Environmentally Friendly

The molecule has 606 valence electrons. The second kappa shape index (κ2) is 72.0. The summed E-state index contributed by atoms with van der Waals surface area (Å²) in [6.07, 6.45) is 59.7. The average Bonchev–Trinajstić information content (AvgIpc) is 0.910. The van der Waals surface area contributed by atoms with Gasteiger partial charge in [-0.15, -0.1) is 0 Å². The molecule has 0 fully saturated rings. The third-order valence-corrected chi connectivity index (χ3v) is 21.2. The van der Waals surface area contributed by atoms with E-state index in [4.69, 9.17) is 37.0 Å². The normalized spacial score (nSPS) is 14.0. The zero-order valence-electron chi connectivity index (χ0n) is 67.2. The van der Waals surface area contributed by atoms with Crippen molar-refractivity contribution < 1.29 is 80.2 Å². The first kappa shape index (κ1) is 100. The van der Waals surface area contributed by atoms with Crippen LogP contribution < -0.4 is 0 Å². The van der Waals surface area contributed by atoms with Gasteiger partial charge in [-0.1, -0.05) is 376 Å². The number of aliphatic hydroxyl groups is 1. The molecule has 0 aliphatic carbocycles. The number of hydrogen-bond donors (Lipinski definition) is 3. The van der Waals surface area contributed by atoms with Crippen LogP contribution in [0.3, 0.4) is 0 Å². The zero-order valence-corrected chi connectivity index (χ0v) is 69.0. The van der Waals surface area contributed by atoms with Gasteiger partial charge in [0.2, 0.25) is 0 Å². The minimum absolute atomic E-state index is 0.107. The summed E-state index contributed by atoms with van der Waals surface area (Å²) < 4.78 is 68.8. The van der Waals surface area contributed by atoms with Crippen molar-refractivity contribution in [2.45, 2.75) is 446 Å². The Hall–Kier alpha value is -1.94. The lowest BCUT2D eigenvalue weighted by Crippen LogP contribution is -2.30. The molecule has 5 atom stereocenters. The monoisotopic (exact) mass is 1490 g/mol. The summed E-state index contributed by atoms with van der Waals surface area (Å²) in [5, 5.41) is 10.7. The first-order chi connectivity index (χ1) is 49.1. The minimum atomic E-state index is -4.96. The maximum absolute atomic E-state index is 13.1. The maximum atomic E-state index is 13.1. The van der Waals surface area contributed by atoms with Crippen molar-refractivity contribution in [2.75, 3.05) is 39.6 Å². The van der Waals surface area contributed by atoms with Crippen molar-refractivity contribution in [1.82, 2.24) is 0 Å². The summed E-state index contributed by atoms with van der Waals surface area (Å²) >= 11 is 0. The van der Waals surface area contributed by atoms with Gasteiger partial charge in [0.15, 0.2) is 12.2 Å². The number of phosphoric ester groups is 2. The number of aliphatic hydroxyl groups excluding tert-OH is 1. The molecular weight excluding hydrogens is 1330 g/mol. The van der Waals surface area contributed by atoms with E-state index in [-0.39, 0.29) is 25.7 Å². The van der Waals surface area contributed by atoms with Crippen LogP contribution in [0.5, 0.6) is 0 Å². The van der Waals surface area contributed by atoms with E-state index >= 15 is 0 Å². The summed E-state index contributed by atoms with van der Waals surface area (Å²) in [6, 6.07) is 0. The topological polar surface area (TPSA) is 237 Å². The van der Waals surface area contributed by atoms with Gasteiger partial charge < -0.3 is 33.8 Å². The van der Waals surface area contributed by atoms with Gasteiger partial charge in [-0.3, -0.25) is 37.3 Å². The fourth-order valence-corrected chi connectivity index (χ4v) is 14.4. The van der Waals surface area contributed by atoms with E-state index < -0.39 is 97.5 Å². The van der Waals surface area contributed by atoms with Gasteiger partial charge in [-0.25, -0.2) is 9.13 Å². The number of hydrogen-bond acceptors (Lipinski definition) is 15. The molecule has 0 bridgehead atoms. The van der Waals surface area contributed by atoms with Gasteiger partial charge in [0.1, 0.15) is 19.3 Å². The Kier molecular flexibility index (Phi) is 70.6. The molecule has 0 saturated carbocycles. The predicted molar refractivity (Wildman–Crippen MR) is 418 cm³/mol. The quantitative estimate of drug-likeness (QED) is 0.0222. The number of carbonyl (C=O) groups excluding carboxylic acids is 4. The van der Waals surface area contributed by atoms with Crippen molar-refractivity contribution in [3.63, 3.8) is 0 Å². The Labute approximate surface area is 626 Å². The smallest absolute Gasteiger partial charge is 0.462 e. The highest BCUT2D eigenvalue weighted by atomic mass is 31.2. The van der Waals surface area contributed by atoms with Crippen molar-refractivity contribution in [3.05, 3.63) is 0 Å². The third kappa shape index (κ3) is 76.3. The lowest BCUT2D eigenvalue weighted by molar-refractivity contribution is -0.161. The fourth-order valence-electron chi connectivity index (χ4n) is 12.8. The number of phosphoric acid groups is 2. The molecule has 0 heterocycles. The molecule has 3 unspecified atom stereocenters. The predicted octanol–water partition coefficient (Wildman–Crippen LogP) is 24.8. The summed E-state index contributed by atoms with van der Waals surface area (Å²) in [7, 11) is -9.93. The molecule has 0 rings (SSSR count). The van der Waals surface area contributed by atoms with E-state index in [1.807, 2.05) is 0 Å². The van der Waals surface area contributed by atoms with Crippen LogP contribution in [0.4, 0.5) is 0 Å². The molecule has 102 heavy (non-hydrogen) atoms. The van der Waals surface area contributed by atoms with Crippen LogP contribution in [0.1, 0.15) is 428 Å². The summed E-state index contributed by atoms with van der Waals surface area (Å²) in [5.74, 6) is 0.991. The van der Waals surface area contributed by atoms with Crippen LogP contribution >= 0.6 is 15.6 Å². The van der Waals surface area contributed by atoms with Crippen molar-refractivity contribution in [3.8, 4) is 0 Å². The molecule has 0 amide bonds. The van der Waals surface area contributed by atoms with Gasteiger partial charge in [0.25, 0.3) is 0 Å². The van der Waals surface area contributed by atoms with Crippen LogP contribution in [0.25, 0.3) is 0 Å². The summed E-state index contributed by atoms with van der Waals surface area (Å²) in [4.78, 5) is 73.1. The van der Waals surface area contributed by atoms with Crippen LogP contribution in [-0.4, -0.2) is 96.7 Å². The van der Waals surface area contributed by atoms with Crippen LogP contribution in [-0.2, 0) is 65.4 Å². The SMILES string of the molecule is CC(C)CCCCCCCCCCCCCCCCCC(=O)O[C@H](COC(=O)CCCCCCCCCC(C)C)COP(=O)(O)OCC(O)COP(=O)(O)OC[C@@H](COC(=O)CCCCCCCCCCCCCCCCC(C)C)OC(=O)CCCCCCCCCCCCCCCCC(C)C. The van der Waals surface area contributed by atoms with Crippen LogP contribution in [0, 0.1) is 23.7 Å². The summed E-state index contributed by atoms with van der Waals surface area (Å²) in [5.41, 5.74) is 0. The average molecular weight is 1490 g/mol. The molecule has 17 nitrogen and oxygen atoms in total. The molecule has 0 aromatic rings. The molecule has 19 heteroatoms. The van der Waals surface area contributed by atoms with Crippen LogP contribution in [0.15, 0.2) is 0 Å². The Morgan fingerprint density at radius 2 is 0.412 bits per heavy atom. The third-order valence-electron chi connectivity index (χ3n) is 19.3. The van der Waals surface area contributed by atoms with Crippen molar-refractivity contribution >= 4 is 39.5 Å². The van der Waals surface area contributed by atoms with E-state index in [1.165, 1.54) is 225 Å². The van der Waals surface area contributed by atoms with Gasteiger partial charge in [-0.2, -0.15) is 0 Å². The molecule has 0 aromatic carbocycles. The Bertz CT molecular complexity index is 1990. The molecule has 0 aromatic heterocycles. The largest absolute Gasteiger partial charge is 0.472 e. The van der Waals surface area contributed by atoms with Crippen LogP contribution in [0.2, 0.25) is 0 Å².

<a href="http://www.cattlenetwork.com/content.asp?contentid=178614">New Report Says Beef With Hormones Produces Less Greenhouse Gas Emissions</a><br />n<br />n<blockquote>New Beef Eco-Report: Pound-for-pound, beef produced with grains and growth hormones produces 40% less greenhouse gas emissions and saves two-thirds more land for nature compared to organic grass-fed beef.<br />n<br />nTo reach these startling conclusions, analysts at the Hudson Institute’s Center for Global Food Issues used beef production models from Iowa State University’s Leopold Center for Sustainable Agriculture and greenhouse gas emissions estimates from the UN Intergovernmental Panel on Climate Change (UN IPCC).<br />n<br />nMore than 95% of beef produced in the United States is raised on grain-based diets in feedlots, using supplemental growth hormones, both natural and synthetic. The report details the extensive human and environmental safety requirements for the use of supplemental hormones on feedlots, as well as the growing body of environmental monitoring studies showing no significant negative impacts from their use. Instead, the data show major environmental benefits of this production system: Saving 2/3rds more land for nature and producing 40% fewer greenhouse gas emissions per pound of beef produced.</blockquote><br />n<br />nI perused the whole report <a href="http://www.cgfi.org/files/beef-eco-benefits-paper.pdf">found here (PDF)</a> and found it very interesting. In most ways I can boil down what it says real quick.<br />n<br />nBeef produced in traditional feedlots using hormones, produces less greenhouse gas and takes fewer acres because they are alive for a shorter period of time. The hormones and grains cause them to reach a slaughter weight faster so the contribute less CO2 and methane to the environment than cattle that are naturally fed or organic since they need a longer time to reach slaughter wait.<br />n<br />nIf you really think about this it makes sense. The use of growth hormones is one of the cheapest and easiest ways to get cattle to gain weight faster. I admit, I use them on my calves and I have no qualms with it. When I can receive more money for my cattle with no growth hormones in them than I receive after using growth hormones, I will consider stopping their use. The market isn't out there big enough yet though for me to do that. A lot of guys have stopped and made it work for them but I have not yet. Most of the people that are making it work are raising organic or natural beef. Some of the information in the report on growth hormones and what levels they are in the meat and environment are very interesting for those who get all freaked out by it.<br />n<br />n<blockquote>The whole world’s health experts say beef hormones are safe, not just those in the United States and Canada. So do the World Health Organization (WHO) and other European scientific bodies. The Joint Expert Committee on Food Additives of the World Health Organization and United Nations’ Food and Agriculture Organization (WHO/FAO Expert Committee) calculated that even assuming the highest residue levels found in beef, a person consuming one pound (~500 g) of beef from an implanted steer would ingest only 50 ng of additional estradiol compared to non-implanted beef.3 That’s less than one-thirtieth of the Acceptable Daily Intake (ADI) of estradiol for a 75 pound child established by the WHO/FAO Expert Committee. (See “ADIs Explained”)<br />n<br />nAnd don’t forget that our own bodies produce these same hormones every day in amounts a hundred times or more higher than found in beef. A pound of beef raised using estradiol contains approximately 15,000 times less of this hormone than the amount produced daily by the average man and about 9 million times less than the amount produced by a pregnant woman.</blockquote><br />n<br />nThe report goes on and on about this and really condenses the information down good as to how safe these growth hormones are.<br />n<br />nPeople can complain all they want about the agricultural system we have today which promotes feedlot raised cattle. If we want to economically feed people, these things are necessary. If you have enough money to chose a different way, more power to you. A lot of people don't have that choice.<br />n<br />nAs with every thing in life, there are personal decisions to be made here. If the thought of growth hormones in your meat bothers you then go ahead and buy organic or natural beef. No skin off my nose. It will cost you more, I've seen the prices of this stuff. Remember though, It takes a lot more of earth's precious resources then to make that beef for you and they add more greenhouse gases to the atmosphere in the process. It's up to you to decide which is more important to you in the long run. <br />n<br />n<strong>But you've got to make choices, and you're not going to be right all the time. Earl Butz</strong>